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FRI0362 Mineralized, Pegylated Hyaluronic Acid Nanoparticles for Ph-Responsive Delivery of Methotrexate in Inflammatory Arthritis
  1. S. Sung1,
  2. M.M. Alam1,
  3. H.S. Han2,
  4. J.H. Kang1,
  5. F.A. Hasan1,
  6. M.J. Jung1,
  7. J.H. Park2,
  8. Y.M. Kang1
  1. 1Internal Medicine (Rheumatology), Kyungpook National University School of Medicine, Daegu
  2. 2Polymer Science and Engineering, College of Engineering, Sungkyunkwan University, Suwon, Korea, Republic Of


Background Targeted delivery to inflamed joint and site specific drug release are the key factors for effective therapy against inflammatory arthritis. The critical dose-limiting factor for methotrexate, an anchor drug for inflammatory arthritis, is toxicity on the liver and bone marrow, which may overcome by targeted delivery based on the microenvironment.

Objectives The aim of this study is to investigate intracellular delivery and in vivo efficacy of modified hyaluronic acid nanoparticles (HANPs) as a carrier for methotrexate.

Methods As a potential carrier of methotrexate (MTX), HANP were synthesized by self-assembly from hydrophobic HA derivatives and chemically modified including PEGylation and mineralization to enhance target selectivity in inflammatory arthritis. Cellular uptake was evaluated using human monocytes/macrophages and sinusoidal endothelial cells (HSEC) and murine macrophages derived from CD44- and stabilin-2-deficient mice. Biodistribution and therapeutic efficacy were evaluated in collagen-induced arthritis (CIA) mice.

Results In release kinetic studies, a sustained release pattern of MTX was observed for MTX-loaded bare HANPs, which was not dependent on the pH. Release of MTX from mineralized PEGylated HANP (mpHANP), however, was much higher in acidic condition compared with HANP and PEGylated HANP (pHANP). Both differentiated macrophages and HSEC effectively endocytosed HANP-Cy5.5, which was inhibited by wortmannin and chlorpromazine, but not by dynasore, amiloride, nystatin, or LY294002. Rifampin, an inhibitor of organic acid transporter, inhibited suppressed the cellular uptake of HANP in cooperation with wortmannin. Intracellular accumulation of HANP was not reduced in murine macrophages from CD44- and stabilin-2-deficient mice. Subcellular trafficking of HNAP was studied using Rab5, lysotracker, endoplasmic reticulum tracker, and mitotracker. HANP-Cy5.5 colocalized with early endosomes which later colocalized with lysosomes, implicating that MTX enclosed in HANP may be released at late endosomes in macrophages. Systemic administration of HANP-Cy5.5 revealed accumulation on inflamed joints as well as liver on the real-time optical imaging. Ratios of fluorescence intensities over paw and liver in CIA mice were significantly improved with mpHANP compared to HANP and pHANP. Histologic evaluation confirmed the enhanced selectivity for joint accumulation of mpHANP-Cy5.5. Treatment of CIA mice with high dose of MTX (50 mg/kg) resulted in serious toxicity as well as therapeutic efficacy. In contrast, repeated treatment with MTX in mpHANP (50mg/kg of MTX) did not have toxicity on body weight measurement and biochemical and hematological evaluation, but with remarkable efficacy in ameliorating arthritis.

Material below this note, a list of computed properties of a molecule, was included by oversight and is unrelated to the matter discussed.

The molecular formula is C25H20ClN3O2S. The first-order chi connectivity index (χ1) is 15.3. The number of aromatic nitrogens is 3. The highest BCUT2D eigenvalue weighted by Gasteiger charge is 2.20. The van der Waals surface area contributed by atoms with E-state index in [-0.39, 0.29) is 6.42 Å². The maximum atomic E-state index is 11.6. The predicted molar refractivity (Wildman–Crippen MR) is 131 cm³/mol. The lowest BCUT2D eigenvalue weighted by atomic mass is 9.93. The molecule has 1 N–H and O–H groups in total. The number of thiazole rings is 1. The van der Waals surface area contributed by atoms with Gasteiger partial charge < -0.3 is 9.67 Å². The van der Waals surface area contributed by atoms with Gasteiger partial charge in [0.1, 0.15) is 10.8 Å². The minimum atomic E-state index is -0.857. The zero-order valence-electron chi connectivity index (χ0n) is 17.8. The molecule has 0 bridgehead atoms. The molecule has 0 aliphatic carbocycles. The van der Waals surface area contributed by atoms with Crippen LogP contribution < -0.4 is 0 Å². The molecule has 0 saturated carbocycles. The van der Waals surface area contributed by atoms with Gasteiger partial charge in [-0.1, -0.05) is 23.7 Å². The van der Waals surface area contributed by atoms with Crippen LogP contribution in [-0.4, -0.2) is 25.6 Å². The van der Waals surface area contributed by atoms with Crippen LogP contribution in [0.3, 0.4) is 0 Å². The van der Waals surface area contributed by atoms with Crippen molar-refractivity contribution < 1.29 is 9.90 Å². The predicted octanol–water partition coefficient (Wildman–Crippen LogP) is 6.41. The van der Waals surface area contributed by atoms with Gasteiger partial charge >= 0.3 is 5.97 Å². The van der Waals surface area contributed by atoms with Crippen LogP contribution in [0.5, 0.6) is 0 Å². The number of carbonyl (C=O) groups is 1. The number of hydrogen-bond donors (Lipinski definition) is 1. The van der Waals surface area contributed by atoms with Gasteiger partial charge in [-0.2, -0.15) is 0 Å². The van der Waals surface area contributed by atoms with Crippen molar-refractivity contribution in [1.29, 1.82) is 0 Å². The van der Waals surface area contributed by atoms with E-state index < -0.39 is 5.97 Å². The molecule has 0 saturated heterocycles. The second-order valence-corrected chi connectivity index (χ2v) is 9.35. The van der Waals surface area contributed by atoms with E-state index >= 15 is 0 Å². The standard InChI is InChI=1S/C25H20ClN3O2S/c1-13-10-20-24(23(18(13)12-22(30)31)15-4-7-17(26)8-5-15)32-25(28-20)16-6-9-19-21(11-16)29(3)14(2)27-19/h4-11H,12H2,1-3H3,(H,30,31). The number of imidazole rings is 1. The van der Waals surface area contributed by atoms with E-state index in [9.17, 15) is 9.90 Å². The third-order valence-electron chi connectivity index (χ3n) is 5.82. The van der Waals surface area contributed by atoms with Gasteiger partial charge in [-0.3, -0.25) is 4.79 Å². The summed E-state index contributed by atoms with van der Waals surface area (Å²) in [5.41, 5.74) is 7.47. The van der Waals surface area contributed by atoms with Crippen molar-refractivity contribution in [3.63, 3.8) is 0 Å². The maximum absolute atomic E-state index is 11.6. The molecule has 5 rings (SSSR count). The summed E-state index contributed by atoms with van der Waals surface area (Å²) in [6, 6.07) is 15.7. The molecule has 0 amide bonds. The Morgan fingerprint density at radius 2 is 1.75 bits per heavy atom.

Conclusions The present study showed that mpHANP nanocarrier for MTX, which release MTX in a pH-responsive manner after receptor-mediated endocytosis, remarkably enhanced target selectivity to inflamed joint tissues and thus may serve as a promising carrier for MTX in inflammatory arthritis.

Acknowledgements This study was supported by a grant from the Korea Health Technology R&D Project, Ministry of Health & Welfare, Republic of Korea (A101706).

Disclosure of Interest None declared

DOI 10.1136/annrheumdis-2014-eular.3589

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